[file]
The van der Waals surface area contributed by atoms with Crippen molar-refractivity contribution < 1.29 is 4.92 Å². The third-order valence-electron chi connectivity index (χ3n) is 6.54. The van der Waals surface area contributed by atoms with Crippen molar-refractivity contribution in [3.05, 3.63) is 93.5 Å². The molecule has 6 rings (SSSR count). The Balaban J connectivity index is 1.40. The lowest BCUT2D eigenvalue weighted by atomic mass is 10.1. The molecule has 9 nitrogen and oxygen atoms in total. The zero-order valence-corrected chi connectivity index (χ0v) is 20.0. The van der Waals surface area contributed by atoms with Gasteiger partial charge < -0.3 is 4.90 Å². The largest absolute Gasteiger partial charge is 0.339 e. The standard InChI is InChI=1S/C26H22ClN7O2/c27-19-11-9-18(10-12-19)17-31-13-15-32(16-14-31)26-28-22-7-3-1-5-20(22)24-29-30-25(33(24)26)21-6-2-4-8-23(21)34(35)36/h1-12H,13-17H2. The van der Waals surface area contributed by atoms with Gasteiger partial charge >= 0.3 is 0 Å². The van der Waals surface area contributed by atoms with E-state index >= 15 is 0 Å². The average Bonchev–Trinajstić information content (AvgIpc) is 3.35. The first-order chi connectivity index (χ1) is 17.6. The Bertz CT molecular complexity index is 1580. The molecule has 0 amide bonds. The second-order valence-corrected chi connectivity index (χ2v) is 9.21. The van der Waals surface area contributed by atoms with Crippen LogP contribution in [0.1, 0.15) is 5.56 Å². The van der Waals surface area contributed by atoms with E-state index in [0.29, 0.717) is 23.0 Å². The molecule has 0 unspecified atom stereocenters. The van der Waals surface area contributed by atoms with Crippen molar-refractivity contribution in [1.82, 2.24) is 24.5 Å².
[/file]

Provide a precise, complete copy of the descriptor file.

The van der Waals surface area contributed by atoms with Crippen molar-refractivity contribution < 1.29 is 4.92 Å². The third-order valence-electron chi connectivity index (χ3n) is 6.54. The van der Waals surface area contributed by atoms with Crippen molar-refractivity contribution in [3.05, 3.63) is 93.5 Å². The molecule has 6 rings (SSSR count). The Balaban J connectivity index is 1.40. The lowest BCUT2D eigenvalue weighted by atomic mass is 10.1. The molecule has 9 nitrogen and oxygen atoms in total. The zero-order valence-corrected chi connectivity index (χ0v) is 20.0. The van der Waals surface area contributed by atoms with Gasteiger partial charge < -0.3 is 4.90 Å². The largest absolute Gasteiger partial charge is 0.339 e. The standard InChI is InChI=1S/C26H22ClN7O2/c27-19-11-9-18(10-12-19)17-31-13-15-32(16-14-31)26-28-22-7-3-1-5-20(22)24-29-30-25(33(24)26)21-6-2-4-8-23(21)34(35)36/h1-12H,13-17H2. The van der Waals surface area contributed by atoms with Gasteiger partial charge >= 0.3 is 0 Å². The van der Waals surface area contributed by atoms with E-state index >= 15 is 0 Å². The average Bonchev–Trinajstić information content (AvgIpc) is 3.35. The first-order chi connectivity index (χ1) is 17.6. The Bertz CT molecular complexity index is 1580. The molecule has 0 amide bonds. The second-order valence-corrected chi connectivity index (χ2v) is 9.21. The van der Waals surface area contributed by atoms with Crippen LogP contribution in [0.1, 0.15) is 5.56 Å². The van der Waals surface area contributed by atoms with E-state index in [0.29, 0.717) is 23.0 Å². The molecule has 0 unspecified atom stereocenters. The van der Waals surface area contributed by atoms with Crippen molar-refractivity contribution in [1.82, 2.24) is 24.5 Å².